Whilst officials have claimed that the passports are going to be biometric and secure (Ole, 2016), concrete plans concerning its implementation and potency are yet to be seen. To this end, the debate that needs to be going on in the continent is not idealistic politicking about the enormous benefits the passports may bring; but the actual plan and security regime on the table to ensure concerns of countries are assuaged. For instance, South Africa, considered by many Africans as relatively advanced to their respective countries, could be hesitant in opening its borders to all AU countries. Likewise, Ghana adjudged the freest country in sub-Saharan Africa (Acquah, 2015), may not readily open its borders to all AU members. Equally noteworthy is the fact that almost 37 percent of sub-Saharan Africa’s population does not possess legal identification (World Bank 2016). It is this sort of challenges that make the promise of the passports very difficult to project.

On continental integration the aviation industry has done a great disservice to the continent[4], for instance there are few air routes connecting African capitals.[5] This in itself hinders the movement of people within the continent and has a negative bearing on trade activities within same too.

With regards to the passports, no country has objected to the plan; theoretically, it is an absolute winner and could be in reality too but first its concerns should be rigorously debated on the continent. Going forward, there should be a curb on the raging enthusiasm; the focus rather should be directed towards concrete plans. AU should roll out a verifiable plan especially with some of these challenges in mind and eschew the politics.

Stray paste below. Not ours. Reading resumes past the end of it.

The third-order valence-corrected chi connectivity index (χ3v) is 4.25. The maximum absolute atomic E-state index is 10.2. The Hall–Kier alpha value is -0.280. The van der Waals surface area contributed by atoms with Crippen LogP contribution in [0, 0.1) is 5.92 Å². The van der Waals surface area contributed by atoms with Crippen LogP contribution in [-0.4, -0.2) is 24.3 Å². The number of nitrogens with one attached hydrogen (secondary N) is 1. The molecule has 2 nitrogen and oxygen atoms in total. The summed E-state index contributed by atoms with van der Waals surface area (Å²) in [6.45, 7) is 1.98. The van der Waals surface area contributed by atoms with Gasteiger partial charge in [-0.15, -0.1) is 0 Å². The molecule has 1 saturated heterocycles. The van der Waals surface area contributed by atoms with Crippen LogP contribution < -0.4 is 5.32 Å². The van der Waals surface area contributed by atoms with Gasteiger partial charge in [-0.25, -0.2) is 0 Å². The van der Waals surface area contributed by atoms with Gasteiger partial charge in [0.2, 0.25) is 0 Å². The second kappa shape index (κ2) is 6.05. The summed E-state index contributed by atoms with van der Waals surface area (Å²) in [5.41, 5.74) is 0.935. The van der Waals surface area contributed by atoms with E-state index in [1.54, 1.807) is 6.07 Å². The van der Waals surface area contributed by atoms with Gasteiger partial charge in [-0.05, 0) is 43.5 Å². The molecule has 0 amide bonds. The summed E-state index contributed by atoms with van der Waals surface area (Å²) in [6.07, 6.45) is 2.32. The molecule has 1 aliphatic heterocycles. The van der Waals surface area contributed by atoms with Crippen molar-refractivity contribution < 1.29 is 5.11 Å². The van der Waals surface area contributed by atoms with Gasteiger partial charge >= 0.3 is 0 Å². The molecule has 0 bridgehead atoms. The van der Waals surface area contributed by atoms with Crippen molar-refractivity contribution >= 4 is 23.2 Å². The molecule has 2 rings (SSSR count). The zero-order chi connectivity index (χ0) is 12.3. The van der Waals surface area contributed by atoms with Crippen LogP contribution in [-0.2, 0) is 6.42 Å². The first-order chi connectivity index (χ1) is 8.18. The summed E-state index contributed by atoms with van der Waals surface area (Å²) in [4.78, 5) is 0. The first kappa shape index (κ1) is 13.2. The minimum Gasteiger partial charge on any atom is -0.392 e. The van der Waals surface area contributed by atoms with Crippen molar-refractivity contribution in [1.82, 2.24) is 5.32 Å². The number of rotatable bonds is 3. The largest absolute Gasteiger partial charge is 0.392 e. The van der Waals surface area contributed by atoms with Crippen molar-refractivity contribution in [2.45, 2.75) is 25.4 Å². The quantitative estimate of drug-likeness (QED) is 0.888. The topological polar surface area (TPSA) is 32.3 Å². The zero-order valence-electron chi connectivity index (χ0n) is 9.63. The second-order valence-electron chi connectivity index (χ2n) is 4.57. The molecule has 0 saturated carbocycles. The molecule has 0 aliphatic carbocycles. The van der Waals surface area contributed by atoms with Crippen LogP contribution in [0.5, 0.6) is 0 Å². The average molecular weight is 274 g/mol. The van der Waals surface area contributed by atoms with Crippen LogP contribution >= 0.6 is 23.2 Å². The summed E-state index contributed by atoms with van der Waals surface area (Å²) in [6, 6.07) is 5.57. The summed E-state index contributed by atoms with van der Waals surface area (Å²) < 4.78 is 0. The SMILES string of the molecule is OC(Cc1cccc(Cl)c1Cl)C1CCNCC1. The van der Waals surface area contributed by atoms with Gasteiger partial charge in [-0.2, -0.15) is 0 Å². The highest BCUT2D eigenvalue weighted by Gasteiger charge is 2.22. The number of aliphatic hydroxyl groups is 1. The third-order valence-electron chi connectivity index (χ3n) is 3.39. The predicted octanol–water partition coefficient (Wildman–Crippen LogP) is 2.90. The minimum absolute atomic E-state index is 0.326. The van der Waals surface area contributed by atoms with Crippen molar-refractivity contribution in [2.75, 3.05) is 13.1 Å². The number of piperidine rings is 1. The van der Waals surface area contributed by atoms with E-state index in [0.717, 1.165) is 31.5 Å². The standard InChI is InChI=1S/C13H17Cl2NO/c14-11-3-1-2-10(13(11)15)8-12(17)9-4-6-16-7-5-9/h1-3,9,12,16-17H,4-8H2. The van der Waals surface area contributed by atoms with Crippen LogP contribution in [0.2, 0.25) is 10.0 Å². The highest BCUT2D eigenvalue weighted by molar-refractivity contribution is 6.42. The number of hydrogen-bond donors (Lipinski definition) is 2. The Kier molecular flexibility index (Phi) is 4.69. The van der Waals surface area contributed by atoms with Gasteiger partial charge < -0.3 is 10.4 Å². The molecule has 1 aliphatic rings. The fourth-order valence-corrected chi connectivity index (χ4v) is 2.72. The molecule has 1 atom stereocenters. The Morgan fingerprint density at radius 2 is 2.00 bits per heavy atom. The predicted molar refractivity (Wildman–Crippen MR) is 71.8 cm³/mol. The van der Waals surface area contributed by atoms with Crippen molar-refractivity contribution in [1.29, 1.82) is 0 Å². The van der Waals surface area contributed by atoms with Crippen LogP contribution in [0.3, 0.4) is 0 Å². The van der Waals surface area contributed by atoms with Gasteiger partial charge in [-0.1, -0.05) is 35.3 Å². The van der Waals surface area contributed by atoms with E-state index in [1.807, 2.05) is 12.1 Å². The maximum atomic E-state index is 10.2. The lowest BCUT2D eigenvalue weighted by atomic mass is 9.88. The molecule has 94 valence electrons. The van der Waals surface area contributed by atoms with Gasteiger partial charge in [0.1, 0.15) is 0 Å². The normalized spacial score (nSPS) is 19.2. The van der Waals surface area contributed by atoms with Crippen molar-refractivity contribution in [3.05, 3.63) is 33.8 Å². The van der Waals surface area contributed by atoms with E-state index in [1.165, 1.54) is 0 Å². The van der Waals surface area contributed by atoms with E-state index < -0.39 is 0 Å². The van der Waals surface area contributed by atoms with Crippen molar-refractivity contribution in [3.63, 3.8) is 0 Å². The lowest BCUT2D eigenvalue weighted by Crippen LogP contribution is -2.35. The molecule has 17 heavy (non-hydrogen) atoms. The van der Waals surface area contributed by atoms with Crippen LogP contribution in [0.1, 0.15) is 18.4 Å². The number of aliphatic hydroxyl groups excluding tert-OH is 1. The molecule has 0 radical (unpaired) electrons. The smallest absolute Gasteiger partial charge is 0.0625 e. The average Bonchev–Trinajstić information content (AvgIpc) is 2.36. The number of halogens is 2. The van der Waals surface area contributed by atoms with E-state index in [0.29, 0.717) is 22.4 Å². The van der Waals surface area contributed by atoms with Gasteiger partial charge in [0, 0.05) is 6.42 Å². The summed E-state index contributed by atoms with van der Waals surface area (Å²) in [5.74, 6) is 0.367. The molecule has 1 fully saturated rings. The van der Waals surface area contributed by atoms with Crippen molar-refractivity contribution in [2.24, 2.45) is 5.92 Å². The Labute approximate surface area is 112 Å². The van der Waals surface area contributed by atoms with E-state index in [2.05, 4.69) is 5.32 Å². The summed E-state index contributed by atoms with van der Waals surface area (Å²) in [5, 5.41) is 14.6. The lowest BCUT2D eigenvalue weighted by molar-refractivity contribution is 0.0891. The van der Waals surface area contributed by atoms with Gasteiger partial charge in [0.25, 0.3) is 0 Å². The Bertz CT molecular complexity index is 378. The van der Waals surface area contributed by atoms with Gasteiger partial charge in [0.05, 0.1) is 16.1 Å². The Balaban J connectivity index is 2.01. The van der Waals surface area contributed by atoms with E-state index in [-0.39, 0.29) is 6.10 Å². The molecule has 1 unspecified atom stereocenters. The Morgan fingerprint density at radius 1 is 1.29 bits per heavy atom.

Again, what is expected on the African continent is an open debate on the mechanisms for implementation of these passports, for instance the security roadmap outlined by the AU and respective African countries to combat the attendant challenges that the passports may bring. Significantly, with the election of a new AU Chair, Chad’s Moussa Faki Mahmat, the discussion should shift from idealism to scrutiny of policies meant to address the challenges that will emanate from the introduction of the passports. Without a shift in the debate and policies thereof, it is difficult to fathom how countries thought to have economic leverage will open their borders to AU member countries. This will inextricably ensure that the African continent keeps marking time in terms of the vision of the forbearers of the AU on continental integration and a continual upward developmental surge.


Abbey, E. E. (2014, July 10). 3 Nigerians with fake Ghanaian passports grabbed. Daily Graphic. Retrieved from

Acquah, R. (2015, August 15). Ghana Rated Freest Country in Sub-Saharan Africa. Citi fm Online. Retrieved from

African Development Bank. (2016, January). Africa Visa Openness Report 2016. Visa Openness Index. Retrieved from

African Union. (2016, June 1). CFTA-Continental Free Trade Area. Retrieved from

Aning, K., Pokoo, J. (2014). Understanding the nature and threats of drug trafficking to national and regional security in West Africa. Stability Journal. Retrieved from

Bauman, Z. (Polity Press, Cambridge 2005). Liquid Life.

Eritrea GDP. (1990-2017). Trading Economics. Retrieved from